I appreciate your commitment and all that you do. While we are socially distancing, we will get through this together. Stay safe!
proposed California 2020-21 State Budget, which was released Friday, Jan. 10.
"We welcome an increase of $3.6 million annually for UC ANR," said Vice President Glenda Humiston.
She noted that more people are recognizing and giving credit to the research, public service and outreach UC ANR does to help Californians improve their lives and businesses.
The trade publication Growing Produce reported that Nick Davis, southern valley vineyard manager of The Wine Group, the second-largest U.S. wine company, said, “We don't really have an R&D arm, so we really rely on George [Zhuang] and Cooperative Extension to provide viticultural knowledge and methods to help us achieve our production goals.”
"I am grateful for Governor Newsom's support for UC in his initial proposed budget," Humiston said. "You all do fantastic work and I look forward to seeing what we can accomplish in the year ahead."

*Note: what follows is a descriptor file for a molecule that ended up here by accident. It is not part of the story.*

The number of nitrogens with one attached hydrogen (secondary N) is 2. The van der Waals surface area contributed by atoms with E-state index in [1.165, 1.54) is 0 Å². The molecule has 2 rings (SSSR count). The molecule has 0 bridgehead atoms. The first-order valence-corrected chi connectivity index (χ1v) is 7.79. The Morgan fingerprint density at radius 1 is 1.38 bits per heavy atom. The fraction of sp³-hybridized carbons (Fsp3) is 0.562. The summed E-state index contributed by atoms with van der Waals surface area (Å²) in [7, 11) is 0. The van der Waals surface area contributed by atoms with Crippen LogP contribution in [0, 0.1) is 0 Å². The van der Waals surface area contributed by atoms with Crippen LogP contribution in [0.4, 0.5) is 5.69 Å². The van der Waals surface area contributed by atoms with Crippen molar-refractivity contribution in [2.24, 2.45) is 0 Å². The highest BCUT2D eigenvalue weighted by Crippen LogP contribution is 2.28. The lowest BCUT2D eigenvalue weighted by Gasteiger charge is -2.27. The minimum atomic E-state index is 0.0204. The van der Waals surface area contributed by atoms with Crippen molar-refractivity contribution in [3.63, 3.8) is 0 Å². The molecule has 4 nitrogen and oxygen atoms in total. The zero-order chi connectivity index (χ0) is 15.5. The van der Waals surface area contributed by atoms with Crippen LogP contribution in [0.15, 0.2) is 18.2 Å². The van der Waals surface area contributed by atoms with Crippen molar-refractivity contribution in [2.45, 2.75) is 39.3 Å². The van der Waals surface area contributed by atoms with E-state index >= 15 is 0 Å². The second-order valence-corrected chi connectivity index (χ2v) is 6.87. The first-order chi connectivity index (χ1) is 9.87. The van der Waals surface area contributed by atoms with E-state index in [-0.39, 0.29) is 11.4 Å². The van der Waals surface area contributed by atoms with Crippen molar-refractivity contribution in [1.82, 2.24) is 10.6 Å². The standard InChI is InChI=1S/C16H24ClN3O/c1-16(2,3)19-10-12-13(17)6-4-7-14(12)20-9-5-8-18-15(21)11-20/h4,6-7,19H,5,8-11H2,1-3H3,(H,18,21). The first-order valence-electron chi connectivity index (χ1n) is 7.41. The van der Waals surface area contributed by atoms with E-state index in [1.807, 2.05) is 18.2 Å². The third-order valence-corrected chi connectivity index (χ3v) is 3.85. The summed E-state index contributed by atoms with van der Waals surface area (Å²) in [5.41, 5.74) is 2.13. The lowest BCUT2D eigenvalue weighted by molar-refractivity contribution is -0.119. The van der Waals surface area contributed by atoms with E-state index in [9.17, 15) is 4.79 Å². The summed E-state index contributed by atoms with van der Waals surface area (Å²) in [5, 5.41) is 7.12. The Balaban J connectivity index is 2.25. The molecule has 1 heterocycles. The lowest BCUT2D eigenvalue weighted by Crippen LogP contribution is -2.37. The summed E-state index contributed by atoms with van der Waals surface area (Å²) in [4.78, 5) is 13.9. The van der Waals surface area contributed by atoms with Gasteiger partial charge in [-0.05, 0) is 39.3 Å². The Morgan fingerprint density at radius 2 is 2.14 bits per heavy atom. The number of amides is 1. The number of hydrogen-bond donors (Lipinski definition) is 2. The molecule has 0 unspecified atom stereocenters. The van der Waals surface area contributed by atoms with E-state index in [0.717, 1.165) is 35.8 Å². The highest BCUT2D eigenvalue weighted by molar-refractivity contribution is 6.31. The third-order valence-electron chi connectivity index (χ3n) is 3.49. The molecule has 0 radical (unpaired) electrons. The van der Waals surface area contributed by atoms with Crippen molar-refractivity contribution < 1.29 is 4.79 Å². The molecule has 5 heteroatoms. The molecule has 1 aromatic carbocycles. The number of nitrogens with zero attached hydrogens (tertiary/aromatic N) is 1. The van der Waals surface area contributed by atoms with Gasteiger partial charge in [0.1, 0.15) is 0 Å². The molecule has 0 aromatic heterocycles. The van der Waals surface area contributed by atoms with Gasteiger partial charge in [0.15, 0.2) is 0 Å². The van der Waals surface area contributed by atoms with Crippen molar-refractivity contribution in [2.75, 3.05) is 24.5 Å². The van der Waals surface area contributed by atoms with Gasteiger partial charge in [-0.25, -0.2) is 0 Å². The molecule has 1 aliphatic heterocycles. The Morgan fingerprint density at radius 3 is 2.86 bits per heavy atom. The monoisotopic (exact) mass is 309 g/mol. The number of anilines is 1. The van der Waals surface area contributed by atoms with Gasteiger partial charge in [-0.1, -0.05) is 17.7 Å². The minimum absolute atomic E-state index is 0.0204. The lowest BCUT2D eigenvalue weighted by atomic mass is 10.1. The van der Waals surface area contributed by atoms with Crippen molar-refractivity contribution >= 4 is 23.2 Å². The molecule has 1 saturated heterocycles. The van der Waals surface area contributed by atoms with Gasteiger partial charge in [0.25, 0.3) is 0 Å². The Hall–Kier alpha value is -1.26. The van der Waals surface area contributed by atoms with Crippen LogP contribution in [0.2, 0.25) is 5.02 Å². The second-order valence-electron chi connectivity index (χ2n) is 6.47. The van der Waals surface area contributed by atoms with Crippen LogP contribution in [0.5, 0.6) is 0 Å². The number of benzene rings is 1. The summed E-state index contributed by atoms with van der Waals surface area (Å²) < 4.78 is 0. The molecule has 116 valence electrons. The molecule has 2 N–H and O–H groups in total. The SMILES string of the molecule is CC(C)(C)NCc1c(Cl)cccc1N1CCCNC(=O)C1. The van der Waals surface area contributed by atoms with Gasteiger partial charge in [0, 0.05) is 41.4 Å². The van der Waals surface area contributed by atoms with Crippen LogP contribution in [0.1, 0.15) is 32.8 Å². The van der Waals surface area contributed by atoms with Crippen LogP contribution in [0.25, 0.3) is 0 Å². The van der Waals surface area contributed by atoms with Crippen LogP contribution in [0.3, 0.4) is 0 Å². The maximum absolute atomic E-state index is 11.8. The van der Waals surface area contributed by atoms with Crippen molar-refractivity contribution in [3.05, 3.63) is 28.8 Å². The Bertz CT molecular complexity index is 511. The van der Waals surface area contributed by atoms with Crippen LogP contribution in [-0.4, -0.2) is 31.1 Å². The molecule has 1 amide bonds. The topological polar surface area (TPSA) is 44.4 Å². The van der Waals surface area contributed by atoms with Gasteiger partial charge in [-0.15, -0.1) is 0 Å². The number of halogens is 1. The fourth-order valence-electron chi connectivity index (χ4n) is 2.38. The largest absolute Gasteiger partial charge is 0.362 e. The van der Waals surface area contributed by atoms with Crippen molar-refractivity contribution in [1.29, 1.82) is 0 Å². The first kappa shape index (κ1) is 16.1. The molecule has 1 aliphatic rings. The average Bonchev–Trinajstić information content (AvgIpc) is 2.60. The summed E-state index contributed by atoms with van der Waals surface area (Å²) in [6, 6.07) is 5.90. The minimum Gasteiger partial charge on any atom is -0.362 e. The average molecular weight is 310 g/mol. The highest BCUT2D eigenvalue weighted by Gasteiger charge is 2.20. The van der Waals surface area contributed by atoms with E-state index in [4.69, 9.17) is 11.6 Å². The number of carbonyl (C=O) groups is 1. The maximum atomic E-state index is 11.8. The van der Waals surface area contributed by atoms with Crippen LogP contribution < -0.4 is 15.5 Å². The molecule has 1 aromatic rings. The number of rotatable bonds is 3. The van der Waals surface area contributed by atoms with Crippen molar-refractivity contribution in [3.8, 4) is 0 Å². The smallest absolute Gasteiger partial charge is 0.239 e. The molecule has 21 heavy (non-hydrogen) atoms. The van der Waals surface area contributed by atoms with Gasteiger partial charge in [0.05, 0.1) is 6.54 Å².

UC Board of Regents Chair John A. Pérez and UC President Napolitano issued a statement on governor's budget plan for UC as a whole, acknowledging that 'the governor's spending plan is an important step toward covering the funds necessary to meet UC's tripartite mission of delivering world-class education, conducting cutting-edge research and providing public service that benefits California and beyond.”
Kron named north coast IPM advisor
Cindy Kron joined UC Cooperative Extension as area-wide IPM advisor for Sonoma, Napa, Mendocino and Lake counties in September 2019.
Before joining UCCE, Kron studied the three-cornered alfalfa hopper as a research entomologist for USDA in their Crop Disease, Pests and Genetics research unit. She tested cover crop species as feeding and reproductive hosts of the three-cornered alfalfa hopper in addition to testing commercially available biocontrol agents against the different life stages of the treehopper. She collaborated with a UC Davis colleague to create a degree-day model that predicts the ideal timing to implement cultural control measures with the greatest impact on treehopper populations.